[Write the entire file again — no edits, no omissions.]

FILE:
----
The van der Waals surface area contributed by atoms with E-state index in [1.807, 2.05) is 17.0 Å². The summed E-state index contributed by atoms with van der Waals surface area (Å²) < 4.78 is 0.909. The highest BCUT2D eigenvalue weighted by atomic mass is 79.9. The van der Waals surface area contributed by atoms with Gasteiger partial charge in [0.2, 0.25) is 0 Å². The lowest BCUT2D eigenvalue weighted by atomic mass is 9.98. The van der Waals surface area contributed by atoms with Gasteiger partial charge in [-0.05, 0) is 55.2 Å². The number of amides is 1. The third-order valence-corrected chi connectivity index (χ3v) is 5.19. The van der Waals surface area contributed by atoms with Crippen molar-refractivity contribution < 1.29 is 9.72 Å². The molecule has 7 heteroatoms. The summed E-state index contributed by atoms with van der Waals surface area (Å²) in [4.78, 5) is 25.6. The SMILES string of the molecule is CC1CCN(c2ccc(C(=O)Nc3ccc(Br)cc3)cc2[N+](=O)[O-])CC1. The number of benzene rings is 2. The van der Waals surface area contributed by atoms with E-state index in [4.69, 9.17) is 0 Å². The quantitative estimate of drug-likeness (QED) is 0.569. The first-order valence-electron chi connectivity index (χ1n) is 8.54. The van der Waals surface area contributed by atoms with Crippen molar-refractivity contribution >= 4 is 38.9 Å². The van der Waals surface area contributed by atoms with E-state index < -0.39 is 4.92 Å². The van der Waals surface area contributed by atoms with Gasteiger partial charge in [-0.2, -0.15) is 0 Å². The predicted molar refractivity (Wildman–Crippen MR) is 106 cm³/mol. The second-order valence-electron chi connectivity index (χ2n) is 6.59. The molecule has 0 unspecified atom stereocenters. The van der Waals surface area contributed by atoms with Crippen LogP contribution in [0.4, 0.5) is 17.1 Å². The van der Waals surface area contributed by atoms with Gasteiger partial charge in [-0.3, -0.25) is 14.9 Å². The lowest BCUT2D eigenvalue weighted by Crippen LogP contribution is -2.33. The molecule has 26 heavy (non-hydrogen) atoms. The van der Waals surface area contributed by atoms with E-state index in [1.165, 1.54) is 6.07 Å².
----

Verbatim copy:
The van der Waals surface area contributed by atoms with E-state index in [1.807, 2.05) is 17.0 Å². The summed E-state index contributed by atoms with van der Waals surface area (Å²) < 4.78 is 0.909. The highest BCUT2D eigenvalue weighted by atomic mass is 79.9. The van der Waals surface area contributed by atoms with Gasteiger partial charge in [0.2, 0.25) is 0 Å². The lowest BCUT2D eigenvalue weighted by atomic mass is 9.98. The van der Waals surface area contributed by atoms with Gasteiger partial charge in [-0.05, 0) is 55.2 Å². The number of amides is 1. The third-order valence-corrected chi connectivity index (χ3v) is 5.19. The van der Waals surface area contributed by atoms with Crippen molar-refractivity contribution < 1.29 is 9.72 Å². The molecule has 7 heteroatoms. The summed E-state index contributed by atoms with van der Waals surface area (Å²) in [4.78, 5) is 25.6. The SMILES string of the molecule is CC1CCN(c2ccc(C(=O)Nc3ccc(Br)cc3)cc2[N+](=O)[O-])CC1. The number of benzene rings is 2. The van der Waals surface area contributed by atoms with E-state index in [4.69, 9.17) is 0 Å². The quantitative estimate of drug-likeness (QED) is 0.569. The first-order valence-electron chi connectivity index (χ1n) is 8.54. The van der Waals surface area contributed by atoms with Crippen molar-refractivity contribution >= 4 is 38.9 Å². The van der Waals surface area contributed by atoms with E-state index < -0.39 is 4.92 Å². The van der Waals surface area contributed by atoms with Gasteiger partial charge in [-0.2, -0.15) is 0 Å². The predicted molar refractivity (Wildman–Crippen MR) is 106 cm³/mol. The second-order valence-electron chi connectivity index (χ2n) is 6.59. The molecule has 0 unspecified atom stereocenters. The van der Waals surface area contributed by atoms with Crippen LogP contribution in [0.4, 0.5) is 17.1 Å². The van der Waals surface area contributed by atoms with Gasteiger partial charge in [-0.3, -0.25) is 14.9 Å². The lowest BCUT2D eigenvalue weighted by Crippen LogP contribution is -2.33. The molecule has 26 heavy (non-hydrogen) atoms. The van der Waals surface area contributed by atoms with E-state index in [1.165, 1.54) is 6.07 Å².